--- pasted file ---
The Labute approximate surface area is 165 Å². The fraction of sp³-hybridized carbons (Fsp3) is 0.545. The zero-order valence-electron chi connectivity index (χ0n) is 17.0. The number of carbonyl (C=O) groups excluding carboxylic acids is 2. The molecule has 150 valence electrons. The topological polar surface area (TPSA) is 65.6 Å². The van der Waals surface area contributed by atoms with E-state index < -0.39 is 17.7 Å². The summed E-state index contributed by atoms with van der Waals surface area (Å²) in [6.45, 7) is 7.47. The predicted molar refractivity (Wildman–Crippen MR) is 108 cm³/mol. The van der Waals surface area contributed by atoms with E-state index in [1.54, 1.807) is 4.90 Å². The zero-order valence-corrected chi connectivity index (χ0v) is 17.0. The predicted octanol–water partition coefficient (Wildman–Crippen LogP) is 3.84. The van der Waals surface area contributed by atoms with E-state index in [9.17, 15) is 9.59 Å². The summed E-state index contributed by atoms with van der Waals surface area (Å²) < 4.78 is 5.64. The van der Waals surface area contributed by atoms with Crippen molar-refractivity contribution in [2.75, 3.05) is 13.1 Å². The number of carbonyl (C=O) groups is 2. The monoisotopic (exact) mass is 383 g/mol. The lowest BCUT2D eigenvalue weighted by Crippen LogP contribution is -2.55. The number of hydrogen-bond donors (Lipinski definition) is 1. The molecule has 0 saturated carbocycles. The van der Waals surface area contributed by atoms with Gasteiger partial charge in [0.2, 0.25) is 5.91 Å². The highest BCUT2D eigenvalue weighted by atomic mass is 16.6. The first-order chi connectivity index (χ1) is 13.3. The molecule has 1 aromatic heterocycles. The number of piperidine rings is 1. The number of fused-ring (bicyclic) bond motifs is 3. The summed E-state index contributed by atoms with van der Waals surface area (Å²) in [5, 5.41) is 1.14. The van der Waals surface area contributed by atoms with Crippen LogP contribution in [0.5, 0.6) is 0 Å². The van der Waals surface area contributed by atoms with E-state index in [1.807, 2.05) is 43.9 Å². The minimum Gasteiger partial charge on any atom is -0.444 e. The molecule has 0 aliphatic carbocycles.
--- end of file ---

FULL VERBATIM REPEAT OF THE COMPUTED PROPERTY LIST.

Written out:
The Labute approximate surface area is 165 Å². The fraction of sp³-hybridized carbons (Fsp3) is 0.545. The zero-order valence-electron chi connectivity index (χ0n) is 17.0. The number of carbonyl (C=O) groups excluding carboxylic acids is 2. The molecule has 150 valence electrons. The topological polar surface area (TPSA) is 65.6 Å². The van der Waals surface area contributed by atoms with E-state index < -0.39 is 17.7 Å². The summed E-state index contributed by atoms with van der Waals surface area (Å²) in [6.45, 7) is 7.47. The predicted molar refractivity (Wildman–Crippen MR) is 108 cm³/mol. The van der Waals surface area contributed by atoms with E-state index in [1.54, 1.807) is 4.90 Å². The zero-order valence-corrected chi connectivity index (χ0v) is 17.0. The predicted octanol–water partition coefficient (Wildman–Crippen LogP) is 3.84. The van der Waals surface area contributed by atoms with E-state index in [9.17, 15) is 9.59 Å². The summed E-state index contributed by atoms with van der Waals surface area (Å²) < 4.78 is 5.64. The van der Waals surface area contributed by atoms with Crippen molar-refractivity contribution in [2.75, 3.05) is 13.1 Å². The number of carbonyl (C=O) groups is 2. The monoisotopic (exact) mass is 383 g/mol. The lowest BCUT2D eigenvalue weighted by Crippen LogP contribution is -2.55. The number of hydrogen-bond donors (Lipinski definition) is 1. The molecule has 0 saturated carbocycles. The van der Waals surface area contributed by atoms with Gasteiger partial charge in [0.2, 0.25) is 5.91 Å². The highest BCUT2D eigenvalue weighted by atomic mass is 16.6. The first-order chi connectivity index (χ1) is 13.3. The molecule has 1 aromatic heterocycles. The number of piperidine rings is 1. The number of fused-ring (bicyclic) bond motifs is 3. The summed E-state index contributed by atoms with van der Waals surface area (Å²) in [5, 5.41) is 1.14. The van der Waals surface area contributed by atoms with Crippen LogP contribution in [0.5, 0.6) is 0 Å². The van der Waals surface area contributed by atoms with E-state index in [1.807, 2.05) is 43.9 Å². The minimum Gasteiger partial charge on any atom is -0.444 e. The molecule has 0 aliphatic carbocycles.